Archive | September, 2011

Vitruvian Half Ironman – Half Way There!

7 Sep

Saturday 3rd September was a date ingrained in my mind since the middle of January. Having set my mind on a year full of races, entering Vitruvian middle distance triathlon seemed a sensible idea and long enough away to not evoke panic! A friend had finished the race in 2010 and fully recommended it, despite giving me horror stories of weeds in the lake and cyclists being disqualified on the bike. A brief discussion on Twitter finalised my decision.

2011 has been a busy year for everything in my life! From half marathon and marathon training over the winter months, to 4 olympic triathlons, I had a race every single month! Work has been insane, feels like I have been making up for having 6 months off last year!

As the date approached, I finally felt ready for the race although facing the idea of half ironman distances is always going to induce butterflies! The week leading up to the race was extremely busy and I made the registration by only 15 minutes on the Friday! A strange calmness overtook me, not at all normal for me pre-race. When the alarm went off at 4am, I was so excited. Today was the day I had been waiting 9 months for!

Arriving at Rutland water in the dark was a surreal experience. I looked around me at other triathletes faffing with bikes, equipment and looking very nervous. After meeting up with friend Claire, we headed for banks of the lake to watch the various waves of male swimmers go off. The two mums were excitable too, finding it impossible to not to be affected by the electric atmosphere. I recognised lots of woman from my previous races and was tapped on the shoulder by many a twitter triathlete! Minutes before I about the get in the water, my dad turned up! It was great to have him there as well and a real surprise.

I briefed my supporters on my expected times, gave them a quick hug then went into the murky water to acclimatise. Others seemed worried but I felt right at home. I stuck to quite near the front of the group, but at the side. As soon as the start gun went off, I went for it. Getting kicked and punched is all part of a mass swim start and I found it very reassuring that I wasn’t getting left behind! I surprised myself by feeling strong all the way round. I was quicker than expected, so much so that my parents were still having coffee when I finished my first lap and briefly entered the lake before heading back in for lap 2.

Headed for transition, my dad shouted at me that I had done 45 minutes for the swim! That spurred me on for the next stage. After a bit of faffing, I got on my bike and headed on on the 52 mile course. I soon arrived at the famous Rutland Ripple, a long drag of a hill which reduced some riders to getting off and walking. At this stage, I was grateful of my training in the VERY hilly Purbecks. Some guys joked that I better not ‘chick’ them, well guess what, I did! I loved the challenge of overtaking, maintaining a good speed and feeling strong. My dad kept driving between locations around the course, shouting words of encouragements and taking lots of photos!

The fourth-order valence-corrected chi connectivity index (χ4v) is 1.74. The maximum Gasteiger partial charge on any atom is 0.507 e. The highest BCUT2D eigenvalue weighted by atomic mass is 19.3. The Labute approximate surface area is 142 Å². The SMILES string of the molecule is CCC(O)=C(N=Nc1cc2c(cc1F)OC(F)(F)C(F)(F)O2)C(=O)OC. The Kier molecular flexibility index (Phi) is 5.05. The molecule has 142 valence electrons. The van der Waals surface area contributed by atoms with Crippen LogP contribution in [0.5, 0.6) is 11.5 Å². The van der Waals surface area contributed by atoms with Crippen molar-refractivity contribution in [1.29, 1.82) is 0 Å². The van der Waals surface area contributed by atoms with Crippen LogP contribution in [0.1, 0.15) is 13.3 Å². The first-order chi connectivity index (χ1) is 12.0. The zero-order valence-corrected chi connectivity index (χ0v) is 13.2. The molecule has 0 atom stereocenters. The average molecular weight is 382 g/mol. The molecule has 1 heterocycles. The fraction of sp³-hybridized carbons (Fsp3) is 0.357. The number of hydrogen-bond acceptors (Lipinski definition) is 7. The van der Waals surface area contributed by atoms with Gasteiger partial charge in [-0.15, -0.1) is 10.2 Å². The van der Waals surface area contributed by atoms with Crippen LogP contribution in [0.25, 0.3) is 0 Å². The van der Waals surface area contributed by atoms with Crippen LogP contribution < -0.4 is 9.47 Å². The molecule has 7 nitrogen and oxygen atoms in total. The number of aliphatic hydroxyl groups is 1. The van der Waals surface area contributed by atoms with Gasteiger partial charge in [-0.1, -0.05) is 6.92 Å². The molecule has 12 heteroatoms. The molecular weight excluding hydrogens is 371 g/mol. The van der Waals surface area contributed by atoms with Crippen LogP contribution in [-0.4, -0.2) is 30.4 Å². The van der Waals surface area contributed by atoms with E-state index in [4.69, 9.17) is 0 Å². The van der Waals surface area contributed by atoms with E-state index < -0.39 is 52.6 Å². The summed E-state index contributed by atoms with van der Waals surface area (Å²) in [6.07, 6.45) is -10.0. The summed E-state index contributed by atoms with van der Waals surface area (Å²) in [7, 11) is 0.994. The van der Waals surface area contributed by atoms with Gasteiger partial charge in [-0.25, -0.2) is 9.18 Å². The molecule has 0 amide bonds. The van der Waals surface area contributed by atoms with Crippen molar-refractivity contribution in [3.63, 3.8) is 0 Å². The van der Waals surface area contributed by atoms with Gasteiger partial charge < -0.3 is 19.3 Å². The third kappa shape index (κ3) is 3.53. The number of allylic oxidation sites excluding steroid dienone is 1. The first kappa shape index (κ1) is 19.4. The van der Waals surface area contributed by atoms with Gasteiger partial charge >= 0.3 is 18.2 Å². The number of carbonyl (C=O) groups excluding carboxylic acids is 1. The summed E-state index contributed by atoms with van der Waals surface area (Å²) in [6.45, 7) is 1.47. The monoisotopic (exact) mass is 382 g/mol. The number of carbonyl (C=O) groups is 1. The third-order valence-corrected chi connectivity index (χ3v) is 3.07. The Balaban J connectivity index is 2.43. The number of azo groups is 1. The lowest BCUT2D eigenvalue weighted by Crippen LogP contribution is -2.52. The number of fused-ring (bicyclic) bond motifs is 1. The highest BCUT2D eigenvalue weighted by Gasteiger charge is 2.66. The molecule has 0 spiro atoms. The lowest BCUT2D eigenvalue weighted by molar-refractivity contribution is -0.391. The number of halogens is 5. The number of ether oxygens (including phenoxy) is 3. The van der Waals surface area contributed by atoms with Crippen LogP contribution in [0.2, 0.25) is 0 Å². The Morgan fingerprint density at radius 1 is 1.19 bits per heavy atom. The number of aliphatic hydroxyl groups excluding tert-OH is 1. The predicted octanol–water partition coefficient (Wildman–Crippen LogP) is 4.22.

My aim on the bike was not to feel as though I wanted to get it over with. I achieved this as near the end of the second lap, a woman ahead of me shouted back that she couldn’t wait to get onto the run. I didn’t feel the same, if I really had to carry on for another lap, I would have done! Back in transition, I did actually start to look forward to the run. Every triathlete likes to discuss their strongest and weakest discipline. Mine is not that clear cut, whilst I have done more running than anything else, I wouldn’t say that I am a particularly strong runner. I love all 3 disciplines the same!

The run at the Vit is a two lap course, across a windy dam and around a lake. By the time I started on the run, I had been out for over 4 hours. The thought the some competitors had finished by then was unimaginable! I enjoyed seeing people I knew on the run and I tried to encourage others around me who appeared to be struggling. I kept looking down at my watch and realised the aim I had in my mind was more the achievable. As I approached the last part of the run, it all started to feel real.

14 months since my heart surgery, I finished Vitruvian in 6 hours 37. Without my knowledge, my boyfriend’s mum went to speak to the organisers and informed them of my ‘story’. As I approached the finishing chute and after looking at my watch, I was already a little bit emotional. No tears, just an appreciation that my body had allowed me to get this far and proud of what I had achieved this year. Over the microphone as I finished, I heard the words ‘Corinne Ellison you are a Vitruvian!’. The woman then went on to tell the crowds that just over  a year ago I’d had open heart surgery. This prompted the medal-givers to give me extra fuss – queue the tears! At the end, I soon met up with my mum, boyfriend’s mum and lovely friends from twitter, Claire and Lee. I don’t normally cry that much but I was off!

For the rest of the day, I was buzzing and couldn’t get over what had just happened. The support I have had from friends was incredible and I have a lot of people to thank.

So, I am now half way on my journey – from heart surgery to Ironman!